As a recent TV advertising campaign is keen to remind us, today’s family units come in all shapes and sizes. The Mum, Dad and 2.4 children model still exists, but there are also a growing number of single parents, same-sex couples, grandparents looking after children, and numerous variations on these themes.
Regardless of how a household is made up, however, one pattern that remains constant is that there are fewer of us than ever who can afford to be stay-at-home parents. Childcare is something that most have to look into, whether it relates to a new baby or a clutch of lumbering teenagers.
How much do you need?
Deciding what works best for you depends on a number of factors, but the most significant is how many hours you will need. For example, if there are two working parents, the ideal solution is if one works in a sector where flexible hours are an option. Healthcare roles like the ones on this website are a perfect example. If you only need childcare during “handover hours, for example if one parent leaves for work at 4PM and the other is back by 6PM, it’s a very different proposition to needing eight hours of childcare per day.
Clearly, if you can explore flexible working hours, that can be an ideal solution. Just be careful that it is not to the detriment of your family relationship, putting you in a situation where you and your partner become ships that pass in the night.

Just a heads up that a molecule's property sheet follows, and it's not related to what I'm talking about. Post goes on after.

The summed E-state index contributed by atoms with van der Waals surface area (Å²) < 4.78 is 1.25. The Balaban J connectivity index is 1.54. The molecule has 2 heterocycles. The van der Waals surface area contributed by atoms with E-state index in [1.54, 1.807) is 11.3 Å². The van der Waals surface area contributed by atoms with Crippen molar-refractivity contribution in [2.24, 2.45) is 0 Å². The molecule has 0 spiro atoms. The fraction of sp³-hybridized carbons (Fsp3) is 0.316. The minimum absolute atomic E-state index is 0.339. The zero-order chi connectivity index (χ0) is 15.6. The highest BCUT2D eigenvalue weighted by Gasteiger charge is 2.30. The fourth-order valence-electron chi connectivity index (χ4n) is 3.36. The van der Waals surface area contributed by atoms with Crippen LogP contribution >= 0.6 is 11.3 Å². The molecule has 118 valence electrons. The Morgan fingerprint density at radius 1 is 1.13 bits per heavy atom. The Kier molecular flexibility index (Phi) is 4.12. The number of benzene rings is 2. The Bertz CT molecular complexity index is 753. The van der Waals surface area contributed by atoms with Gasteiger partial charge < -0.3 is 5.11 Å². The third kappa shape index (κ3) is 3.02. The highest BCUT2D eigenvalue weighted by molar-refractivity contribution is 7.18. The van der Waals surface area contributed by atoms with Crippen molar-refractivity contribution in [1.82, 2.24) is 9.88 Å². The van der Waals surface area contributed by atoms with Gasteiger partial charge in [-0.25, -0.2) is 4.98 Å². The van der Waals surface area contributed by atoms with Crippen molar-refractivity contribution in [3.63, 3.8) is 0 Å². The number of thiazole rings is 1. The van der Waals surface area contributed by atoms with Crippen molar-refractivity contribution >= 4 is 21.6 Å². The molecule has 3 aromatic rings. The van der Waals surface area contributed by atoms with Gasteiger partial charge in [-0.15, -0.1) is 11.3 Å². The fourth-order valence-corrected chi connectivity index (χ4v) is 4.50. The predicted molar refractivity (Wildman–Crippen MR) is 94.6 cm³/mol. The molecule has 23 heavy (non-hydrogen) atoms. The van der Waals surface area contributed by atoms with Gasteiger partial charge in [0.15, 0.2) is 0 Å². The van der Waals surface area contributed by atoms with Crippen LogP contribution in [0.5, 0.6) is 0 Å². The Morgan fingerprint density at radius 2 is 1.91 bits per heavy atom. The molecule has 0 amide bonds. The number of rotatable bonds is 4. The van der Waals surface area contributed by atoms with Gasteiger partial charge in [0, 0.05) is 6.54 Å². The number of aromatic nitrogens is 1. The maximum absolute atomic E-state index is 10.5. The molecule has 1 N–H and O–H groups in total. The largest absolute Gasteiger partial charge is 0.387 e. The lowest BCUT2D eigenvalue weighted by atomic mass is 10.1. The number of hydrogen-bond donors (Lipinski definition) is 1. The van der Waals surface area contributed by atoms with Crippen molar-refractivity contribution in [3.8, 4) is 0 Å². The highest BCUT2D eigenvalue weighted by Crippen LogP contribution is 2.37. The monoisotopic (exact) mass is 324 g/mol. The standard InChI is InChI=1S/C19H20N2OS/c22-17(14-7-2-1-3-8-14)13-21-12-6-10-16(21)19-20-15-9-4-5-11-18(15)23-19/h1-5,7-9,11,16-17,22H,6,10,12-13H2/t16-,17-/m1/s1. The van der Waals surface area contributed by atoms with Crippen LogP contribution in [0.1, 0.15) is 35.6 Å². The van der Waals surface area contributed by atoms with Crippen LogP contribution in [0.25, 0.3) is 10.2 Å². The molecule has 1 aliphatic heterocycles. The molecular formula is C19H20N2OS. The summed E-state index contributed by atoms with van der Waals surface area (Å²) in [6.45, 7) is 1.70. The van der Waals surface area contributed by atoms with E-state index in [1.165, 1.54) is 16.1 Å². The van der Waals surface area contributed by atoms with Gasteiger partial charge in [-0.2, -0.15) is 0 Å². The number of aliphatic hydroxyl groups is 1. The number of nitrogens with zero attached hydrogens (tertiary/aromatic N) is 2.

Get whatever financial help you can
There is government assistance out there for working parents, so make use of it. Read up on the different initiatives such as childcare vouchers, free childcare and tax free childcare. Eligibility depends on the age of your children, along with your family circumstances, and the rules have a tendency to change regularly, so even if you think you know your entitlements, it pays to double check.
Weigh up the options
Unless you can afford to employ your very own Mary Poppins, there are essentially two options when it comes to professional childcare: using a nursery or a professional childminder.
Most nurseries charge between £100 and £120 per week for 25 hours. This is the most popular choice when it comes to childcare, as you know your child is in a safe and regulated environment. It is also a great way for toddlers to develop social skills, and it serves as the perfect preparation for school. The downside is that staff turnover is often high, so you don’t really get to know the carer. Also, you will have to fit around the nursery’s hours of operation.
A registered childminder will usually look after your child in his or her own home. The cost is generally similar to a nursery, and you and your child can build a relationship better as this is an individual, not an organisation. There is typically more scope for flexibility as to hours, too. The downside is that there is not the same structure to activities as there is at a nursery, and in the event that the childminder is sick or on holiday, you will need a backup plan.
Collaboration//Childcare Options For Working Parents